Meditations on the Psalms, The Christian Life #3, by Monsignor Ronald Arbuthnott Knox

cover of the ebook 'Meditations on the Psalms, by Monsignor Ronald Arbuthnott Knox'

Psalm 102

Bless the Lord, O my soul: and let all that is within me bless his holy name. Bless the Lord, O my soul, and never forget all he hath done for thee. Who forgiveth all thy iniquities: who healeth all thy diseases. Who redeemeth thy life from destruction: who crowneth thee with mercy and compassion. Who satisfieth thy desire with good things: thy youth shall be renewed like the eagle’s.

The Lord doth mercies, and judgment for all that suffer wrong. He hath made his ways known to Moses: his wills to the children of Israel. The Lord is compassionate and merciful: long-suffering and plenteous in mercy. He will not always be angry: nor will he threaten for ever. He hath not dealt with us according to our sins: nor rewarded us according to our iniquities.

For according to the height of the heaven above the earth: he hath strengthened his mercy towards them that fear him. As far as the east is from the west, so far hath he removed our iniquities from us. As a father hath compassion on his children, so hath the Lord compassion on them that fear him: For he knoweth our frame. He remembereth that we are dust: Man’s days are as grass, as the flower of the field so shall he flourish.

For the spirit shall pass in him, and he shall not be: and he shall know his place no more. But the mercy of the Lord is from eternity and unto eternity upon them that fear him: And his justice unto children’s children, To such as keep his covenant, And are mindful of his commandments to do them. The Lord hath prepared his throne in heaven: and his kingdom shall rule over all. Bless the Lord, all ye his angels: you that are mighty in strength, and execute his word, hearkening to the voice of his orders.

Bless the Lord, all ye his hosts: you ministers of his that do his will. Bless the Lord, all his works: in every place of his dominion, O my soul, bless thou the Lord.

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Universality of the Mercies of God

First Point. God’s mercy is all-sufficing. All that is within me, bless God’s name not merely my lips or even my affections, but my will, my intellect, my every action: he claims all, who gives all, and it is God who has done all for me. He forgives all my sins not merely all the debt inherited from my first parents, or all the sins of my youth, but the sins by which I still offend him every day. He heals all my diseases, all the way ward passions, all the inordinate affections, all the weakness in purpose and in prayer, of those who truly devote themselves to him. To have rescued me from eternal punishment, is not that to do all for me? And yet he does more; he crowns his gift with the promise of an eternal reward; and even on earth he adds to these favours spiritual delights, enabling by his grace that free activity of the soul which (like the exercise of man’s natural faculties) carries with it is own gratification.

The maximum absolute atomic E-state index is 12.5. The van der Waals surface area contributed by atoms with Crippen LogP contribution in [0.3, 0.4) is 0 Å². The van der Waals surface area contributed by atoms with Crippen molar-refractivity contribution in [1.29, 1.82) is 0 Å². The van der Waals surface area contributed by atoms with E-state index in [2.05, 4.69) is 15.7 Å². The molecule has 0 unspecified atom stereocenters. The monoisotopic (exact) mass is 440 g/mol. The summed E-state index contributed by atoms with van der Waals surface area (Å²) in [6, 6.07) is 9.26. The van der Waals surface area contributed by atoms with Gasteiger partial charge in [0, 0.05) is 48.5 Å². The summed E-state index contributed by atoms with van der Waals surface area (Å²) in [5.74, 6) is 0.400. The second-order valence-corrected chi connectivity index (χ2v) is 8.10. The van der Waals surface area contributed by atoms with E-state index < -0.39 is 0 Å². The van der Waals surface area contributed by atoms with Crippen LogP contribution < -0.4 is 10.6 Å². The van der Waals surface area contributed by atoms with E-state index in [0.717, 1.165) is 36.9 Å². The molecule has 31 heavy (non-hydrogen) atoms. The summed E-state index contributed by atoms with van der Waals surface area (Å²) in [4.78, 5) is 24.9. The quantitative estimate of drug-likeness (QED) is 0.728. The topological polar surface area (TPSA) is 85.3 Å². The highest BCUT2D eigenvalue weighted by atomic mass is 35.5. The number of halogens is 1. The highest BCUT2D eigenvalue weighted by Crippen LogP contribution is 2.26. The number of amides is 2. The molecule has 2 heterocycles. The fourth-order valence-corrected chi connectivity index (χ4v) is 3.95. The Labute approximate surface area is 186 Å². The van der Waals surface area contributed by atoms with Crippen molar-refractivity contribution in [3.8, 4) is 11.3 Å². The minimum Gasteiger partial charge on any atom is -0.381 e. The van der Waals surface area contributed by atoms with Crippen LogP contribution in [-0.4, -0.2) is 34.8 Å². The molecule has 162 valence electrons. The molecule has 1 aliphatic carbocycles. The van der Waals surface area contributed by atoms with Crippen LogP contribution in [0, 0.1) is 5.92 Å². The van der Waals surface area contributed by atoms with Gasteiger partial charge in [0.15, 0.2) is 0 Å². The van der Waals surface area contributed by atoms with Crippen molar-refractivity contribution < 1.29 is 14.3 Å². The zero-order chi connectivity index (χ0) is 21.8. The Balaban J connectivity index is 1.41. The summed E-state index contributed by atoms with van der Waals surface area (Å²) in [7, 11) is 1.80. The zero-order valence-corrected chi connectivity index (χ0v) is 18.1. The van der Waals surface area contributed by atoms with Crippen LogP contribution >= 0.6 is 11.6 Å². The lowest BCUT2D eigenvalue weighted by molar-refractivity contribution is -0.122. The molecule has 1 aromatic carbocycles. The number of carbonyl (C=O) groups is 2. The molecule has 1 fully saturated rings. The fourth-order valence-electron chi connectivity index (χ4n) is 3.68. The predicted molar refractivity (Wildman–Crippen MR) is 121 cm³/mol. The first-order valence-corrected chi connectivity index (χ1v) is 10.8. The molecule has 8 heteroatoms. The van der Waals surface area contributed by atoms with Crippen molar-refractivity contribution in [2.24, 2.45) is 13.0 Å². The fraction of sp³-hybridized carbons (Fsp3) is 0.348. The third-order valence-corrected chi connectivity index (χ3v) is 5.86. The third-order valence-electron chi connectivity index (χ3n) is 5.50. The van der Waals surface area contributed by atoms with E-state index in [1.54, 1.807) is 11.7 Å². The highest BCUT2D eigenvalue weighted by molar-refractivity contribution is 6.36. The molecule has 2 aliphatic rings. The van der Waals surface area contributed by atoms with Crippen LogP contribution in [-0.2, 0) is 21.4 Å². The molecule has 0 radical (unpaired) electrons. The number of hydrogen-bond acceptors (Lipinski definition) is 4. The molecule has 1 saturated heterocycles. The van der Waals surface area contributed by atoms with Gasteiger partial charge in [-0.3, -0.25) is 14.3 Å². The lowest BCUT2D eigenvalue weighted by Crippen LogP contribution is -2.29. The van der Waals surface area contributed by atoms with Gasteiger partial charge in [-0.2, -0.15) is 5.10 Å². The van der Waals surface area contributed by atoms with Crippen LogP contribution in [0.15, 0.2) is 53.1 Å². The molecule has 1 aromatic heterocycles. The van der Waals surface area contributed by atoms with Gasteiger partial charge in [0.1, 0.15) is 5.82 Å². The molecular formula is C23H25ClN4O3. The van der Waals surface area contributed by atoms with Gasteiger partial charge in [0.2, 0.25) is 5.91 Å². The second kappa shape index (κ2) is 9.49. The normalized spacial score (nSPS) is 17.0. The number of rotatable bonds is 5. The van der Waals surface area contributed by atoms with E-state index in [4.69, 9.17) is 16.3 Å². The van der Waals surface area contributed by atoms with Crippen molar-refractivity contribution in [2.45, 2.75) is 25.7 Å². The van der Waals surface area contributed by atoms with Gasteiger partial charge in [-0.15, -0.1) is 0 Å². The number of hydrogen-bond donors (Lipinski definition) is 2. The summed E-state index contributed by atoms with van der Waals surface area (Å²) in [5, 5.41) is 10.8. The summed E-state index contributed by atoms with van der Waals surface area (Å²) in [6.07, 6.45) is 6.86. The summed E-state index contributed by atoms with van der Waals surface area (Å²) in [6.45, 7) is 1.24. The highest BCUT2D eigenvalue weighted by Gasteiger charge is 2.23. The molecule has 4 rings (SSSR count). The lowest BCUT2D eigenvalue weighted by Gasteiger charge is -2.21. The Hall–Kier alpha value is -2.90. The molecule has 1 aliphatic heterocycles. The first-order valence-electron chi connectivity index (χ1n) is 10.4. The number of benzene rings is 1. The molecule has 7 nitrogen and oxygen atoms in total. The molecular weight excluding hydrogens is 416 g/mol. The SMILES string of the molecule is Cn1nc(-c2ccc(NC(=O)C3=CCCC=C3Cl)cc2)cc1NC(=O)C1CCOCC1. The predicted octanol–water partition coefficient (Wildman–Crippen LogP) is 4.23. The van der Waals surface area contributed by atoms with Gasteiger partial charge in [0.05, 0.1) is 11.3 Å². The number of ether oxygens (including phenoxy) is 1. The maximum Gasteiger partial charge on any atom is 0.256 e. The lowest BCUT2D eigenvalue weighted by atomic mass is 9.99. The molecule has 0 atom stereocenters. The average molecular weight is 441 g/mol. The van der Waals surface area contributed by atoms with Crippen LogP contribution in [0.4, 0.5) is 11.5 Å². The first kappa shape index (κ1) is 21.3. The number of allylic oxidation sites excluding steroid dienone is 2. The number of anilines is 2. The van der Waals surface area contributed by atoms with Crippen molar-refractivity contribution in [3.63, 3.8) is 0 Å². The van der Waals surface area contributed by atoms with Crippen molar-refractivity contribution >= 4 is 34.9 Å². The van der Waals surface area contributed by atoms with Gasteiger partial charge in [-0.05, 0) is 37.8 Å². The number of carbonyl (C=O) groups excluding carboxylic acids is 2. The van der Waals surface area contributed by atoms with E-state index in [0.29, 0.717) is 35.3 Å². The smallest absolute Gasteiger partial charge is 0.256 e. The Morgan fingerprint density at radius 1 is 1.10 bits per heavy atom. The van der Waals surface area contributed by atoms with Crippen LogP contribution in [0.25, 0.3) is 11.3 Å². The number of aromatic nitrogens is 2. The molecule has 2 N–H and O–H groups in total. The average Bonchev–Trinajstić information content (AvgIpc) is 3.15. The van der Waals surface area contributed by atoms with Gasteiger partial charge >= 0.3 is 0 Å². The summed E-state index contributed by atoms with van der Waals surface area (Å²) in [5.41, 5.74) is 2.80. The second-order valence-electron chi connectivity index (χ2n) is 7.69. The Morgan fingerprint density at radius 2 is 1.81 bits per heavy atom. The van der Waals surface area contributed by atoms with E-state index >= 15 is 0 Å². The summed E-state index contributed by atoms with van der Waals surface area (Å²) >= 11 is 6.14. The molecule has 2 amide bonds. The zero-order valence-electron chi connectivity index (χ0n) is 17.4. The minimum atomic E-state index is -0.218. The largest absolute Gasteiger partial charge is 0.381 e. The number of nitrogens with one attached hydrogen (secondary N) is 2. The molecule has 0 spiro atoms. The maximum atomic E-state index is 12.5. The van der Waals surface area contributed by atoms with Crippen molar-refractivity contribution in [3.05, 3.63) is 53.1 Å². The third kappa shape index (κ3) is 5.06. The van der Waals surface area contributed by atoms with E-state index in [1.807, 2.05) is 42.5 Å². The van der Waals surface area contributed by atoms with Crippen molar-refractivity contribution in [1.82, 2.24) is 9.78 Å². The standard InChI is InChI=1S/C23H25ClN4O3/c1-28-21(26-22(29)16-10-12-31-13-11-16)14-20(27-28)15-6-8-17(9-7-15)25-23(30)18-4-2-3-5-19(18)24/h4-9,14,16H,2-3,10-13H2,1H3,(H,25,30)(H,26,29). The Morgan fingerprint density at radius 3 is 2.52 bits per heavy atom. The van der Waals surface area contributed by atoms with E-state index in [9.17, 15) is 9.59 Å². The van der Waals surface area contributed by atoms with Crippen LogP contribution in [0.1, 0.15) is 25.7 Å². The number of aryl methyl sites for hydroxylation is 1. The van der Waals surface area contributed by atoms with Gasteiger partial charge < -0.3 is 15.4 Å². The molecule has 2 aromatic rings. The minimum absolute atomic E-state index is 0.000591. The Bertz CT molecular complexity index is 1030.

Second Point. God’s mercy is all-embracing. God does not victimize this or that soul for the general good, does not act by rough and ready measures. He cares for all, and even when he allows wrong to triumph, he has a merciful purpose for its victims; just as he allowed the children of Israel to be persecuted by the Egyptians in order that they might acquire the racial spirit of independence which was necessary to the people destined to preserve his oracles. Even when he punishes our sins, the punishments (in this world) are not for all time, but only until we repent and amend and this although our sins, when they represent a deliberate turning away from him, of themselves deserve infinite punishment. Here is one of the mystical meanings of the Cross; the length of its stem represents the infinite condescension by which God bridged all the gulf between himself and man; the width of its arms represents the infinite distance between man sinful and man redeemed, all the difference between West and East, that is, between darkness and light. His love has none of the selfishness which the passion of human love often shews; his is the love of a Father, who has mercy on all his children, not one more than another; and, because he knows the special weaknesses and special temptations of all, makes allowances for all according to the frailty of their composition.

Third Point. God’s mercy is for all time. What is man? With his limited powers, his limited knowledge, his faculties which decline, might we not have thought that his being is limited to the brief time he enjoys on earth? But it is not so; in return for our imperfect adoration, our uncertain fidelity, our fitful recollectedness and firmness of purpose, God promises the continuance of his mercies for all eternity. For the God who thus engages our gratitude is all-powerful; in blessing him for his goodness, we unite ourselves with all the angels who carry out his decrees by the delegation of his own power, with all the blessed spirits that stand round his throne and serve him, with all the dumb creatures that, fulfilling his will in their several functions, contribute to the great chorus of his praise. And I, raised above the lesser creatures by the possession of an immortal soul, more bound in gratitude than the Angels, because not only created but redeemed by him – shall not I begin on earth the adoration which I am to pay in eternity?

Acts: Thanksgiving for God’s several mercies, especially for our Redemption; adoration of God’s Omnipotence.

Colloquy with God as my Father, who, though caring alike for all, cares for me individually.